Complications Associated with Falls in Senior Citizens
January 5, 2015
Falls are extremely common for those over the age of 65. In fact, if statistics are to be believed, nearly a third of people 65 or older – and half of people over 80! – will be injured in a fall. And if those numbers sound bad, consider this: most experts believe the real number to be quite a bit higher, because most falls that don't cause serious injury go unreported. Regardless of whether they get reported or not, falling is undoubtedly one of the most important causes of serious and permanent medical conditions in the elderly.
Understanding the Statistics of Falling
Before understanding and explaining how falls actually affect the elderly, it is important to know the basic statistics behind this concept. As we age, the number of us that report falling increases. For example, if the percentage of elderly people falling between the ages of 65 and 69 is 13, it slowly increases to 31% for people aged between 81 and 84. Additionally, seniors who live at home and those who live alone fall more than others. Some studies have even reported that people with certain health conditions, especially those of the heart, are more susceptible to falling. Another important statistic worth knowing is that one fall usually leads to another, which means that once a person falls for the first time, the likelihood of falling again is increased.
Various Risk Factors Contributing Towards Falls in the Elderly
In order to better understand the complications caused by a fall, it is important to recognize the risk factors that are present in the lives of seniors which lead to such falls. These include biological factors, behavioral factors, external or environmental factors, and social factors. Age, gender, presence of a chronic or acute illness, problems with vision, weakness of the muscles, physical disability, and chronic ailments and impairments are often the reasons why falls are common in the elderly.
For instance, a woman over 65 years of age is more prone to falling than a woman who is 20 years of age. Similarly, someone who is suffering from Alzheimer's or a heart condition is more prone to falling than a person who is healthy. This also holds true for people with higher risk-taking behavior, as well as those who are alone and unattended – they are far more likely to fall than those who have someone to take care of them. Additionally, factors like impediments in the house, work, or outside also contribute to an increase in falling.
Complications Surrounding Falls
Falling often results in a loss of mobility, especially in cases where there is a fracture or other serious damage. Loss of mobility is something seniors dread because it translates to a lack of independence, which many have difficulty accepting. Falling, especially if it is frequent, also results in a lack of confidence. This again leads to a lack of independence, while increasing the extent to which the person is dependent on others. It is often seen that those who have suffered repeated falls tend to become anxious or frightened, preferring to stay where they are without attempting to stand or walk for fear of falling. Another complication caused by immobility, especially of a prolonged nature, is morbidity, especially in senior citizens.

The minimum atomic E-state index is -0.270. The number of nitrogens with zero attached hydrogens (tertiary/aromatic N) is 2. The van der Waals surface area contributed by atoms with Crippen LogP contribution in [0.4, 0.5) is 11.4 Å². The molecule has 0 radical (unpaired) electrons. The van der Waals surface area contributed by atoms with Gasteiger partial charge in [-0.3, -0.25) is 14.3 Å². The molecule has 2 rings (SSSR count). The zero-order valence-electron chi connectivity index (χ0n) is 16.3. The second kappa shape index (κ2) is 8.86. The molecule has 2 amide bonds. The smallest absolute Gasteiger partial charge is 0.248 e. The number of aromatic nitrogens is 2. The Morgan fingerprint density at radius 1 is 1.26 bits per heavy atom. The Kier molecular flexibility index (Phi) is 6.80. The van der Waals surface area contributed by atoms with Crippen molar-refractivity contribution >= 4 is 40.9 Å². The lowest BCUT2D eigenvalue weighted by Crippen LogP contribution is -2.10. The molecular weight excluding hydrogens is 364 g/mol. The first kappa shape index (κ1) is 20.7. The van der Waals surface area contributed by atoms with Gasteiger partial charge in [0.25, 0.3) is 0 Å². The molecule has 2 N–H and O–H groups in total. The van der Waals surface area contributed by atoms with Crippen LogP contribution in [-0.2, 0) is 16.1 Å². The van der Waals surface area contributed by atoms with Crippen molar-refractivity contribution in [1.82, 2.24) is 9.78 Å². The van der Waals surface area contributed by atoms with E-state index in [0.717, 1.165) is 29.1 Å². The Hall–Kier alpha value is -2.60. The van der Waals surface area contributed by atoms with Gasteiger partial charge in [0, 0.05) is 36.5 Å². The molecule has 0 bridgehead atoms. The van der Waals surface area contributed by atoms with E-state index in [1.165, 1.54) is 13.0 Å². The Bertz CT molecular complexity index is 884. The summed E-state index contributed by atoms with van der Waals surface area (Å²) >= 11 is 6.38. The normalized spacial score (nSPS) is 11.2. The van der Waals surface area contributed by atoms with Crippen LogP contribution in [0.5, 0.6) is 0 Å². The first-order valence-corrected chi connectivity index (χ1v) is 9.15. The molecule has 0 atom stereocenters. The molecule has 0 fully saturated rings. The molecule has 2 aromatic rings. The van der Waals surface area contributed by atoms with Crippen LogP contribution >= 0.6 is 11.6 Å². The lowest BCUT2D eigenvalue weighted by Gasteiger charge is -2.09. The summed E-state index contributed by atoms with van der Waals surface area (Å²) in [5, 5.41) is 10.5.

Given the age factor, surgery is always a risk and the fear that disability might become permanent looms large. Hospitalization is often necessary, but this is yet another risk considering the age. In addition to all these factors, falling often results in severe dehydration, hypothermia, bronchial pneumonia, and more, all occurring due to the lack of mobility of the person.
Reasons Why Falls Become Serious or Complicated
The above discussion on the statistics of falling indicates that falling in the elderly community is a common occurence. But we also touched upon the fact that many more falls go unreported, and sometimes these can be even more dangerous. How? Because if they are unnoticed and unattended, any problems that might have been caused by these falls go untreated, often leading to complications. There are several reasons why falls amongst the elderly go unnoticed:
- Many falls go untreated simply because the senior doesn't report them to the caregiver, family members, or a doctor. This is mostly seen in cases where a person lives alone, but it also occurs in nursing homes and assisted living facilities. Admitting to a fall is seen as leading to a loss of independence, which most seniors want to avoid at all costs.
- Secondly, in some cases, the fall does not result in obvious external injury which can be easily noticed. Under these circumstances, it becomes extremely difficult for the caregiver or doctor to provide immediate treatment.
- It is also possible that the caregiver or doctor is not thorough enough with his or her examination and has forgotten to ask relevant questions about the injury, fall, or accident, or doesn't take into account the personal history of such falls.
- Finally, sometimes caregivers and seniors don't believe fall to be that serious, seeing them as a normal and integral part of the aging process.
From the above discussion, it is absolutely clear that falling amongst the elderly can cause serious damage. While preventing the fall is the best solution, an immediate response will also go a long way in ensuring good health. Medical alert alarm systems are great ways of making sure that someone can respond to any such situation immediately, without really compromising the senior's independence.
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